- ‘Stranger Things’ season 3 trailer teases a wet, hot American summer 2 Years Ago
- What Daenerys’ biggest ‘Game of Thrones’ scenes have in common with Nazi propaganda 2 Years Ago
- Here’s what’s coming to Amazon Prime in June Today 2:11 PM
- Where did Jon Snow go? Unpacking the ‘Game of Thrones’ ending Today 2:04 PM
- So, did anyone actually win ‘Game of Thrones’? Today 1:29 PM
- The surprising religious subtext of ‘John Wick: Chapter 3’ Today 12:53 PM
- Robin Arryn got hot—and the internet is seriously shook Today 12:40 PM
- Tana Mongeau is going to VidCon a year after TanaCon disaster Today 12:12 PM
- What have 2020 Democrats said about Alabama’s abortion ban? Today 11:36 AM
- People keep throwing milkshakes at the U.K.’s far-right politicians Today 11:10 AM
- James Charles is rebounding from his YouTube scandal—and his mentor is paying the price Today 10:42 AM
- Conservatives accuse Pete Buttigieg of wanting to tear down Jefferson Memorial Today 10:28 AM
- Graduating Moorehouse students thank billionaire for vowing to pay off $40m in student debt Today 10:22 AM
- ‘Westworld’ season 3 trailer gives us a new world, Aaron Paul Today 10:17 AM
- Twitch streamer says she’s receiving backlash for ‘getting men banned’ Today 9:27 AM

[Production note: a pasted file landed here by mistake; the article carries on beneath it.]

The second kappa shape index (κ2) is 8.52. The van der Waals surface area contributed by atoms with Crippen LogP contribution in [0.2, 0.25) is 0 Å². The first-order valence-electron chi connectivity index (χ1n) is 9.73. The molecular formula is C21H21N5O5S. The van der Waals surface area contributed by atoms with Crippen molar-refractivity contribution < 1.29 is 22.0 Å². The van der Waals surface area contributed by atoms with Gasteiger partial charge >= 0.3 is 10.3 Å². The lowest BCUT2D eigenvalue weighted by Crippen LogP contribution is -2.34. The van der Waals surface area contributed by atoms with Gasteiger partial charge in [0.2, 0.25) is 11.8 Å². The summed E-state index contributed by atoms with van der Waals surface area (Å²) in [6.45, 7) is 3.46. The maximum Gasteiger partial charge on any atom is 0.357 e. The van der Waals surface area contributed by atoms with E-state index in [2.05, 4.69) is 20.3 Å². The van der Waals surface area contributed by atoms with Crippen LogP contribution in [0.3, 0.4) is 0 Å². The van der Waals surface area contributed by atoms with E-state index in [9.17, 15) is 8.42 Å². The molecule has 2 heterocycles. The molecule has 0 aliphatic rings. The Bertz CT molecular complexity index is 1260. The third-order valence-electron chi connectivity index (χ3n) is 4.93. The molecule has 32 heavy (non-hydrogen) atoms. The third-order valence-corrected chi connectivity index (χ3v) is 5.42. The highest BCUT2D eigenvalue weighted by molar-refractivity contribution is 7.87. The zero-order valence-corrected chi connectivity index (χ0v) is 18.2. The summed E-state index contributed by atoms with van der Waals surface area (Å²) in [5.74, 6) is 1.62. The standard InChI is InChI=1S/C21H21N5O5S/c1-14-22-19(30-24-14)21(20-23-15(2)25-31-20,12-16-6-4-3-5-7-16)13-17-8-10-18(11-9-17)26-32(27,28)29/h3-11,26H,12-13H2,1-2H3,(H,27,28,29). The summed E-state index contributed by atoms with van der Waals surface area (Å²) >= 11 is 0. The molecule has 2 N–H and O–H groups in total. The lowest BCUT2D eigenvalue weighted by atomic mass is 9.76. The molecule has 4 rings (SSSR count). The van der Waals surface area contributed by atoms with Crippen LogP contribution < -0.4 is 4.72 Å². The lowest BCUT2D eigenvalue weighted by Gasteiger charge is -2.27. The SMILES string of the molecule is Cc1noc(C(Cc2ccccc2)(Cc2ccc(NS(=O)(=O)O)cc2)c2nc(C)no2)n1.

Photo via Marjan_Apostolovic/Getty Images (Licensed)
If you’re a woman with a job, you’ve likely heard other women in the workplace dream of calling in sick when they’ve had bad menstrual cramps, a time of the month when the only way to get comfortable is to curl up in a ball with a heating pad on your abdomen and wait for it all to be over.
Italy, it seems, has heard cramp sufferers’ requests. Lower Parliament has started discussing a bill for menstrual leave, which would mandate companies give three days off a month to women who experience extreme period pain. Instead of having to use sick days, as many already do, this would be extra paid time off for those who have a medical certificate attesting to dysmenorrhea, or painful menstruation. If it passes, Italy, already known for its progressive maternity leave laws, would be the first country in the West to offer menstrual leave. Japan, South Korea, and Indonesia already have similar laws.
While many women’s rights activists champion the bill for its validation of women’s health issues, critics argue that this may actually set women back, with companies choosing to hire men over women to avoid the loss of work every month.
Miriam Goi at Vice Italy also argues that menstrual leave could “end up reinforcing stereotypes about women being more emotional during their periods.” However, you could say such a law does the opposite: It substantiates menstrual cramps as a medical condition worth acknowledging, one that could hinder work performance if a woman is expected to just suffer through the pain.
The bill, introduced by four female lawmakers, could be approved in coming months.
Jessica Machado is the IRL editor of the Daily Dot. Previously, she was an associate editor at Rolling Stone. Her work has been published in the Washington Post, Elle, Vice, Salon, BuzzFeed, Guernica, Bitch, Bust, the Cut, the Awl, the Toast, among others.